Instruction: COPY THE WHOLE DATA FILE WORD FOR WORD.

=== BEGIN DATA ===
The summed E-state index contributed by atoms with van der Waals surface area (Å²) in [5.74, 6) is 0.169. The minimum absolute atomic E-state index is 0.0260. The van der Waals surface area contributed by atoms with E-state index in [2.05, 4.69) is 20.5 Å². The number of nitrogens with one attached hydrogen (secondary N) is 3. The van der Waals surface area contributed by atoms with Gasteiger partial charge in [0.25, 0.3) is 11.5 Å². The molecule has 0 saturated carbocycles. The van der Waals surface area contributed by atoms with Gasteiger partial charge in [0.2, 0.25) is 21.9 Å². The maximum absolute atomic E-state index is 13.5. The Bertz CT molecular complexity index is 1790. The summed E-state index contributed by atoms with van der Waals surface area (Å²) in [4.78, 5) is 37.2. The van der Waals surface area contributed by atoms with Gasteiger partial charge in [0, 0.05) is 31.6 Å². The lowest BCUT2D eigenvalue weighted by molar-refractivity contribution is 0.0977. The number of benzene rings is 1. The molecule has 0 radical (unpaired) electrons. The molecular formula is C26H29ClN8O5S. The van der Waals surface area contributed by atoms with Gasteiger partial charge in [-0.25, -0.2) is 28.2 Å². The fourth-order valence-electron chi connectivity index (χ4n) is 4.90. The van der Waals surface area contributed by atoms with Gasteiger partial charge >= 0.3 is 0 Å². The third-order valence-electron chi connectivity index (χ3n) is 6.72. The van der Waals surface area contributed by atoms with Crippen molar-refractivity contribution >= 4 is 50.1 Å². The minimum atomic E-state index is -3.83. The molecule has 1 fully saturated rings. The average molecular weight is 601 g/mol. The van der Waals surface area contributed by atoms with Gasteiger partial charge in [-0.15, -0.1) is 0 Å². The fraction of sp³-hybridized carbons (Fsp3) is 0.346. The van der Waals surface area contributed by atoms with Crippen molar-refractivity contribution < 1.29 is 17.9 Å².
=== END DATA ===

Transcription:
The summed E-state index contributed by atoms with van der Waals surface area (Å²) in [5.74, 6) is 0.169. The minimum absolute atomic E-state index is 0.0260. The van der Waals surface area contributed by atoms with E-state index in [2.05, 4.69) is 20.5 Å². The number of nitrogens with one attached hydrogen (secondary N) is 3. The van der Waals surface area contributed by atoms with Gasteiger partial charge in [0.25, 0.3) is 11.5 Å². The molecule has 0 saturated carbocycles. The van der Waals surface area contributed by atoms with Gasteiger partial charge in [0.2, 0.25) is 21.9 Å². The maximum absolute atomic E-state index is 13.5. The Bertz CT molecular complexity index is 1790. The summed E-state index contributed by atoms with van der Waals surface area (Å²) in [4.78, 5) is 37.2. The van der Waals surface area contributed by atoms with Gasteiger partial charge in [0, 0.05) is 31.6 Å². The lowest BCUT2D eigenvalue weighted by molar-refractivity contribution is 0.0977. The number of benzene rings is 1. The molecule has 0 radical (unpaired) electrons. The molecular formula is C26H29ClN8O5S. The van der Waals surface area contributed by atoms with Gasteiger partial charge in [-0.25, -0.2) is 28.2 Å². The fourth-order valence-electron chi connectivity index (χ4n) is 4.90. The van der Waals surface area contributed by atoms with Gasteiger partial charge >= 0.3 is 0 Å². The third-order valence-electron chi connectivity index (χ3n) is 6.72. The van der Waals surface area contributed by atoms with Crippen molar-refractivity contribution >= 4 is 50.1 Å². The minimum atomic E-state index is -3.83. The molecule has 1 fully saturated rings. The average molecular weight is 601 g/mol. The van der Waals surface area contributed by atoms with Gasteiger partial charge in [-0.15, -0.1) is 0 Å². The fraction of sp³-hybridized carbons (Fsp3) is 0.346. The van der Waals surface area contributed by atoms with Crippen molar-refractivity contribution < 1.29 is 17.9 Å².